(Reuters) – Canadian musician Gordon Lightfoot, the singer-songwriter known for such ballads as “If You Could Read My Mind” and “The Wreck of Edmund Fitzgerald,” died Monday in a Toronto hospital. He was 84 years old.
And his family said in a statement issued by the media, Victoria Lord, that he died of natural causes.
Known for his evocative lyrics and melodic compositions, Lightfoot has received five Grammy nominations over the years and won 17 Juno Awards, Canada’s equivalent of music honors.
Lightfoot achieved his peak of popularity in the 1970s, with songs from albums like “Sundown,” “Summertime Dream,” and “Dream Street Rose” building on his guitar-driven folk roots to produce more rock and pop hits.
He retained a loyal following in Canada and the United States with an extensive concert tour.
Lightfoot’s catalog of compositions tops 200 songs, a number of which have been covered by artists such as Bob Dylan, Elvis Presley, Judy Collins, Barbra Streisand, Glen Campbell, and Richie Havens. His “For Lovin’ Me” and “Early Morning Rain” became hits for the folk trio Peter, Paul & Mary.
Lightfoot emerged from the folk music movement of the mid-1960s with signature tunes like “Canadian Railroad Trilogy” and “Pussywillows, Cat-Tails”.
In the 1970s, he picked up the electric guitar to belt out pop hits like “Beautiful” and “I’m Not Supposed to Care.”
Lightfoot’s 1976 epic, “The Wreck of the Edmund Fitzgerald,” about 29 drowning sailors when a freighter sank in a storm on Lake Superior, remains one of fans’ favorites.
In it, Lightfoot paired the soaring melody with poignant lyrics about the sailors’ final hours.
He also topped the singles charts with titles such as the wistful 1974 hit “Carefree Highway” and the ballad “If You Could Read My Mind,” his first major international success since 1971, about the dissolution of a marriage.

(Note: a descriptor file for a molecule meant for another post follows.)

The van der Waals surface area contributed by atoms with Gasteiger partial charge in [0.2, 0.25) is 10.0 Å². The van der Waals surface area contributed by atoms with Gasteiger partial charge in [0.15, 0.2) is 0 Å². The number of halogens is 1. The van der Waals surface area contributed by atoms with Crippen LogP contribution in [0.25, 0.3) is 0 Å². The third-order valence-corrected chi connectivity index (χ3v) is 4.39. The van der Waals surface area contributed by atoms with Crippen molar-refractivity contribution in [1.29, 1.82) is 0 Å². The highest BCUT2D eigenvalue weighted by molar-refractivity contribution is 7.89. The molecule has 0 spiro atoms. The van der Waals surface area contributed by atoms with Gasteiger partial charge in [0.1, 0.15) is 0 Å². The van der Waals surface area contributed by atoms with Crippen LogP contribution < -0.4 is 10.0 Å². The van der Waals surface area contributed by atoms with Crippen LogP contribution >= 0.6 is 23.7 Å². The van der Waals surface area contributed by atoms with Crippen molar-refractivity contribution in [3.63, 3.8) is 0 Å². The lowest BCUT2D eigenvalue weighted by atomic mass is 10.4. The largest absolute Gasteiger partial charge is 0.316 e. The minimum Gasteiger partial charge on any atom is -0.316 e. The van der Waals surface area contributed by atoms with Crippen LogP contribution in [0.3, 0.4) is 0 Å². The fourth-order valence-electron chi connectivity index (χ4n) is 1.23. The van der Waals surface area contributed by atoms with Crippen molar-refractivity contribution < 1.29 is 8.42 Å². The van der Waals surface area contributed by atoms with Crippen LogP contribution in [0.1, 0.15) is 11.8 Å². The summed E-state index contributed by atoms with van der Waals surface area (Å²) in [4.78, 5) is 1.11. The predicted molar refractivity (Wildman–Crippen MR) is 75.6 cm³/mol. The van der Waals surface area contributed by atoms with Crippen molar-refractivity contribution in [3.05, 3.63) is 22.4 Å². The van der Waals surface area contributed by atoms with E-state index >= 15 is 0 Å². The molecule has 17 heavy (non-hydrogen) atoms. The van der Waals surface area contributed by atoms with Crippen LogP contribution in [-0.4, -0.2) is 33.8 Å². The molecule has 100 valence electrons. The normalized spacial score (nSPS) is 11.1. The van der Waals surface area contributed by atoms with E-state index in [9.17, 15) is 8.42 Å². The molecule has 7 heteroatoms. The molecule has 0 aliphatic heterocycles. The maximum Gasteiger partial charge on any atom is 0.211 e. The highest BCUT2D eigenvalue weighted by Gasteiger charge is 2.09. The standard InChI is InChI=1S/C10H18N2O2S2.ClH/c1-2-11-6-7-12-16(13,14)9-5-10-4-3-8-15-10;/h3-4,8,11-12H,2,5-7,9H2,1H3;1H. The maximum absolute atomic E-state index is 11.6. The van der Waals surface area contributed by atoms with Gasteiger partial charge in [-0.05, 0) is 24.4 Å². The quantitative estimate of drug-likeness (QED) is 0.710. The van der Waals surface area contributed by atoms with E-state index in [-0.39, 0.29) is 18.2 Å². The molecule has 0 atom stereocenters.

She released “If You Could Read My Mind” a hit trial on Warner Bros Records, after Lightfoot split from his previous label, United Artists.
He was unhappy there in part because of the lack of support he felt when several American radio stations banned his 1968 single “Black Day in July”, about the Detroit riots the previous year, as too sensationalist.
Two other songs from the ’70s, “Sundown” and “Rainy Day People”, were reported to have been inspired by his volatile romance with backup singer and rock band Kathy Smith.
Smith died in 2020 after serving time in prison for injecting comedian John Belushi with a lethal dose of heroin and cocaine in 1982.
Aside from writing the lyrics and music, Lightfoot performed his songs in a warm, ballady style, though his voice had grown thinner over the years, and he was known for his articulate vocals.
He survived a major health crisis at the age of 63 in 2002, when he collapsed from severe stomach pain before a concert in his hometown of Orilla, Ontario, and underwent emergency surgery for abdominal bleeding caused by a ruptured aorta.
He endured weeks of hospitalization and multiple operations before returning to the recording studio and live performances.
At the time of his illness, Canadian singer and fan Ian Tyson saluted Lightfoot as a national treasure.
“I don’t think anyone before or since has or will have had an impact on Canadian culture through folk music or folk music that Gordon Lightfoot has,” Tyson told Reuters at the time.
(Reporting by Dan Whitcomb and Eric Beach)
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